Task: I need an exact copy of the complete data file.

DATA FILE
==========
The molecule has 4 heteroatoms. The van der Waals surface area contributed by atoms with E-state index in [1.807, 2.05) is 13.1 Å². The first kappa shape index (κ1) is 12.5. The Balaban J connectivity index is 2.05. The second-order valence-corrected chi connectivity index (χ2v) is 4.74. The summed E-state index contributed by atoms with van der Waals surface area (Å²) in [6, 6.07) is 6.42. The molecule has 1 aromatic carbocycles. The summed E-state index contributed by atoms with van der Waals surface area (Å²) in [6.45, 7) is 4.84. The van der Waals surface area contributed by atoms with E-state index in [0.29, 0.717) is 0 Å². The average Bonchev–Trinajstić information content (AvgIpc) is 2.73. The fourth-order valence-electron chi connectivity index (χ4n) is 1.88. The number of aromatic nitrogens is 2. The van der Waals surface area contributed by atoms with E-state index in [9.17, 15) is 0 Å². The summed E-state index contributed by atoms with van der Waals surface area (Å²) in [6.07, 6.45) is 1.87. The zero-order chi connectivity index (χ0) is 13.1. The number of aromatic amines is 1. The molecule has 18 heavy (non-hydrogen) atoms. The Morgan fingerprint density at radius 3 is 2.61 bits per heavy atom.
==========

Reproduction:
The molecule has 4 heteroatoms. The van der Waals surface area contributed by atoms with E-state index in [1.807, 2.05) is 13.1 Å². The first kappa shape index (κ1) is 12.5. The Balaban J connectivity index is 2.05. The second-order valence-corrected chi connectivity index (χ2v) is 4.74. The summed E-state index contributed by atoms with van der Waals surface area (Å²) in [6, 6.07) is 6.42. The molecule has 1 aromatic carbocycles. The summed E-state index contributed by atoms with van der Waals surface area (Å²) in [6.45, 7) is 4.84. The van der Waals surface area contributed by atoms with E-state index in [0.29, 0.717) is 0 Å². The average Bonchev–Trinajstić information content (AvgIpc) is 2.73. The fourth-order valence-electron chi connectivity index (χ4n) is 1.88. The number of aromatic nitrogens is 2. The van der Waals surface area contributed by atoms with E-state index in [9.17, 15) is 0 Å². The summed E-state index contributed by atoms with van der Waals surface area (Å²) in [6.07, 6.45) is 1.87. The zero-order chi connectivity index (χ0) is 13.1. The number of aromatic amines is 1. The molecule has 18 heavy (non-hydrogen) atoms. The Morgan fingerprint density at radius 3 is 2.61 bits per heavy atom.